Bill Traylor: High Singing Blue

at Carl Hammer Gallery, through July 31

Pauline Simon

at Intuit, through August 30

By Fred Camper

When I first saw a lone drawing of Bill Traylor’s years ago, I knew he was supposed to be one of the greatest of outside artists. But the roughly drawn animal on cardboard, with its apparently stilted line and crudely filled in interior, brought me up short. I just could not see Traylor’s artistry.

As with most strong artists, one needs to see several of Traylor’s works to learn how to read and feel them; the 35 now at Carl Hammer play off against each other wonderfully. His artistry resides in the amazing tension of his lines, a tension between rigid geometry–some portions of his figures appear to have been ruled with a straightedge–and a flowing lyricism. The interiors of his shapes, often filled with streaks of poster paint, are unaccountably vibrant. Each subject is positioned dynamically on the cardboard or paper–high up with empty board below, for example, as if the figure were pressing against the top edge. These vibrant, precise animals, people, and objects almost seem to cut into the empty paper around them, carving the space. Humble in materials and content–these dogs and donkeys and lone humans mostly go about their everyday tasks–Traylor’s art is yet so vivid and confident that it commands attention.

Traylor’s story is the classic, almost defining tale of the outsider artist. Born a slave on a small Alabama plantation, probably in 1856, he lived there most of his life as a farmhand. Later in his life he recalled doing basket weaving and some surveying as well as farming. By the 1930s his “white folks” had died, and after a short stint in a Montgomery factory, he found himself unable to work due to rheumatism. He began receiving a small relief check and sleeping by night in a funeral parlor, living on the streets during the day. One day in 1939 he took a piece of cardboard and began to rule lines on it with a stick; the next day he was drawing “rats, cats, cups, tea kettles, and other silhouetted shapes,” as artist Charles Shannon, who had seen Traylor that first day, befriended him, and collected his work, put it in a 1988 article. Passersby would occasionally see Traylor’s art and purchase it for small change; during Traylor’s lifetime Shannon mounted two exhibits. When Shannon was drafted in 1942, Traylor went to live with some of his children (he had more than 20), and his drawing career largely ended; most of the approximately 1,500 drawings that survive were thus made in three years. After Traylor’s death in 1947, Shannon put the drawings away; only in the late 70s did he exhibit them again, launching Traylor’s posthumous “career.”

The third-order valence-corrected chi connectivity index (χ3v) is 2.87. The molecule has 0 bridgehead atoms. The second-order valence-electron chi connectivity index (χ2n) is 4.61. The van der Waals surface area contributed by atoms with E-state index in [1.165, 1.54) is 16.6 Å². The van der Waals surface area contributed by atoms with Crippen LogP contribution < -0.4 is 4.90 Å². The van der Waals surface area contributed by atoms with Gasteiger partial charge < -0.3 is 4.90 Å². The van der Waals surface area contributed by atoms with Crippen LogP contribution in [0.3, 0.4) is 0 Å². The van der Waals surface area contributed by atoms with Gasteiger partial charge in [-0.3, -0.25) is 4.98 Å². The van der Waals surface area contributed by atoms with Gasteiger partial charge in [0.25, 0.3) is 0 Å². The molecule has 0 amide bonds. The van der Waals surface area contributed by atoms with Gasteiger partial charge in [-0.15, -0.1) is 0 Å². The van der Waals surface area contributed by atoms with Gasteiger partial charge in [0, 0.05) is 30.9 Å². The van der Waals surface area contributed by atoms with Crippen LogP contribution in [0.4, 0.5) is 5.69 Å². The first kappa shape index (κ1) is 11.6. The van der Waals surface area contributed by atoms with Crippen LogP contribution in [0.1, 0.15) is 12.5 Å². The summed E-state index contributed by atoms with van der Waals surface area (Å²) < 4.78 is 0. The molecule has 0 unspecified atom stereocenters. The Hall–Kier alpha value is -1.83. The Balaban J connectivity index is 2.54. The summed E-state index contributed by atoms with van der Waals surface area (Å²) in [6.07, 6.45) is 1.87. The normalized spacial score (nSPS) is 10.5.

Animals were Traylor’s favorite subjects, and there are some amazing profiles in this show. The dog in See’d One in a Show Once has strange, crablike feet whose dark brown contrasts with the body’s black; its expression is inscrutable even for a dog. And it seems to struggle against the picture’s borders, its muzzle pressed close to the right edge, the tail to the lower left corner, giving it a vivid life. Depicted like every figure in this show against a blank background, the dog becomes a mysteriously commanding icon. The dynamic animal in Alerted Mule, whose ears are so near the top of the paper that one of them seems clipped by its border, has its front leg forward as if it were ready to move; irregular streaks of black in the body contribute to its dynamism. The hound in Black Cur is positioned in the top half of the paper; its ears and tail also lead the eye upward, beyond the picture edge. The blank bottom half of the space, apparently separate from the dog’s world, is given its own autonomy.

No one knows what Traylor had in mind for his art. Shannon reports he would sometimes tell little stories about the pieces he was working on. He said of one mule, “He’s sullin. He won’t work. Minute he sees a plow he start swingin’ back. You can’t make him go. Gits that pride from his mama.” Traylor often recounted fables about animals; it’s thought that he drew most of them from memory, though he admitted to getting some from circus posters. Traylor’s many drinking scenes are also said to have come from memory–his own long life provided much of his inspiration. Some critics have cited African influences–and works like Man With Large Dog on Leash, in which the man is dwarfed by the giant beast he’s leading, do suggest Traylor saw human beings and animals as closely linked, in contrast with the European view of animals as lesser beings. Other critics have compared Traylor to musicians, specifically the legendary Delta blues singer and guitar player Robert Johnson, who was killed at 27, the year before Traylor began painting.